Boris Johnson met with US President Joe Biden this afternoon for talks ahead of the G7 Summit.
The pair, accompanied by their wives Carrie and Jill, were pictured admiring the views overlooking Carbis Bay in Cornwall, where the summit will be hosted.
President Biden remarked: ‘It’s gorgeous, I don’t want to go home.’ It is his first overseas trip and first foreign meeting with another leader.
Ahead of the meeting, Mr Biden said he was looking forward to ‘affirming the special relationship between the United States and the United Kingdom’ – despite Mr Johnson’s dislike of the term to describe the transatlantic partnership because he believes it makes Britain look needy.
The pair appeared to be in good spirits, with Mr Biden even managing to crack a joke as they sat down together before a mob of reporters.
Mr Biden quipped: ‘I told the Prime Minister we have something in common. We both married way above our stations.’
Mr Johnson responded: ‘I’m not going to dissent on that one. I’m not going to disagree with you there or indeed on anything else, I think highly likely.’
The PM then shook his head as he and the president faced a cacophony of questions from journalists.
It remains to be seen whether the good mood will last, with the meeting somewhat overshadowed by tensions over Northern Ireland.
Mr Biden is expected to warn the Prime Minister not to let the row over Northern Ireland’s Brexit arrangements put the Good Friday Agreement at risk.
Elsewhere, the two will work on efforts to resume transatlantic travel and agree a new Atlantic Charter paving the way for co-operation on challenges including climate change and security.
But Mr Biden, who takes pride in his Irish roots, will also raise the dispute over the Northern Ireland Protocol which will feature heavily in discussions with the UK and European Union over the coming days of intense diplomatic activity in Cornwall.
The scale of the president’s unease about the UK’s approach to the Protocol was revealed in a leaked memo which showed he took the extraordinary step of ordering the United States’ most senior diplomat in London, Yael Lempert, to deliver a demarche – a formal protest – in a meeting with Brexit minister Lord Frost on June 3.
The Times newspaper reported that Government minutes of the meeting said: ‘Lempert implied that the UK had been inflaming the rhetoric, by asking if he would keep it “cool”.’
The US charge d’affaires indicated that if Mr Johnson accepted demands to follow EU rules on agricultural standards, Mr Biden would ensure it would not ‘negatively affect the chances of reaching a US/UK free trade deal’.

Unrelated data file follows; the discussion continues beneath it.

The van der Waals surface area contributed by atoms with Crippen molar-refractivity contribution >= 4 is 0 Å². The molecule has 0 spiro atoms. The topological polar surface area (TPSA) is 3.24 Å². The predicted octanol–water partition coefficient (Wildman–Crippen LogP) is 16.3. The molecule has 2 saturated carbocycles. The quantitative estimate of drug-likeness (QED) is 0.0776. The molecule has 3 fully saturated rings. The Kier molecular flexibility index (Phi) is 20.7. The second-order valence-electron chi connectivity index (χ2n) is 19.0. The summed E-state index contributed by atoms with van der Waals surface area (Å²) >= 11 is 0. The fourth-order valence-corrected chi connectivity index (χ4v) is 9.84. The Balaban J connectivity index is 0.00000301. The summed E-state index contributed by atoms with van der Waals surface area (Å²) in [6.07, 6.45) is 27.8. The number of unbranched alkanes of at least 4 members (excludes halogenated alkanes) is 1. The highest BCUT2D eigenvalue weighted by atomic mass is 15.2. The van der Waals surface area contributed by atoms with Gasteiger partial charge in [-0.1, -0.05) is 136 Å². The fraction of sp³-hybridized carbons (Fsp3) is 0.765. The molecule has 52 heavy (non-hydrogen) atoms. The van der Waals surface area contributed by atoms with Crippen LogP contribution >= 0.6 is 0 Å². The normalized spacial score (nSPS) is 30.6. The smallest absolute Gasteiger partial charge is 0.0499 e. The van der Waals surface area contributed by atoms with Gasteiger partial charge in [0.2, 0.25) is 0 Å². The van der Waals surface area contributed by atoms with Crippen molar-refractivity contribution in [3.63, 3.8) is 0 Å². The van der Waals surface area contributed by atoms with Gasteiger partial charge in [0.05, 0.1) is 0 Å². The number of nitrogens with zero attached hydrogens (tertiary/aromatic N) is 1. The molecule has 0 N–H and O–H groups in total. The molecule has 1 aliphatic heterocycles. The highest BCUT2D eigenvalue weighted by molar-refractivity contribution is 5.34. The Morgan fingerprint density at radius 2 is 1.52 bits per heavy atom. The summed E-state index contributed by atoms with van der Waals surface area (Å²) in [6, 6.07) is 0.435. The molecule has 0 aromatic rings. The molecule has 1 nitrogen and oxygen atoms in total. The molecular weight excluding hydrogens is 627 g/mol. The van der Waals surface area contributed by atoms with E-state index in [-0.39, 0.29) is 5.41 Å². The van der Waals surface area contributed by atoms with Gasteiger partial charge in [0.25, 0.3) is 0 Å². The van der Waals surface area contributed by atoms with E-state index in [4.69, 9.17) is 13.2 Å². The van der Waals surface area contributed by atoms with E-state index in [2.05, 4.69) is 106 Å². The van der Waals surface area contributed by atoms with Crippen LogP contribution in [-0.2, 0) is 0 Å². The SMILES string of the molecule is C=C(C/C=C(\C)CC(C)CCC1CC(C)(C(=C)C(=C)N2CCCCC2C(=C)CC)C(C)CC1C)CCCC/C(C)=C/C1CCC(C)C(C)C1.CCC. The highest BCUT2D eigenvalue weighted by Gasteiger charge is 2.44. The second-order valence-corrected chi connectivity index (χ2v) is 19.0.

Downing Street did not deny the encounter took place. A No 10 spokesman said: ‘I don’t think you would expect me to get into discussions with other countries.’
The spokesman added that the Government would continue to seek to work ‘consensually’ with the EU to resolve the impasse.
The EU has threatened to launch a trade war against Britain if it fails to implement checks on goods entering Northern Ireland under the terms of the Brexit ‘divorce’ settlement which Mr Johnson signed.
The prospect of a ‘sausage war’ trade dispute came after Lord Frost refused to rule out the possibility that the UK could unilaterally delay imposing checks on British-made chilled meats which are due to come into force at the end of the month.
At a press conference in Brussels on Thursday ahead of the G7 summit, European Commission president Ursula von der Leyen again insisted the Protocol is the ‘only solution’ to prevent a hard border with the Republic and must be implemented in full.
The Protocol effectively keeps Northern Ireland in the European single market for goods in order to avoid a hard border with Ireland, meaning a trade barrier in the Irish Sea for goods crossing from Great Britain.
The dispute has inflamed tensions for unionists in Northern Ireland while nationalists oppose a hard border on the island.
Mr Biden’s national security adviser Jake Sullivan said the president has a ‘rock-solid belief in the Good Friday Agreement as the foundation for peaceful co-existence in Northern Ireland’.
He added: ‘That agreement must be protected, and any steps that imperil or undermine it will not be welcomed by the United States.’
The meeting of the two leaders comes on the eve of the G7 summit which will bring together the world’s wealthiest democracies at a time when the West faces difficult judgments in responding to the rise of China as an economic and political force and the destabilising actions of Russia.
As part of that process, the new Atlantic Charter will commit the UK and US to apply their combined strength to the enormous challenges facing the planet today, including global defence and security, ‘building back better’ from coronavirus, and stopping climate change.
The original Atlantic Charter was a joint statement made by Winston Churchill and Franklin D Roosevelt in 1941, setting out the UK and US goals for the post-Second World War world.
Mr Johnson said co-operation between the UK and US – ‘the closest of partners and the greatest of allies’ – will be crucial ‘for the future of the world’s stability and prosperity’.
The two leaders have also agreed a new joint taskforce will examine how to resume travel between the US and UK, which ground to a halt as the pandemic hit.
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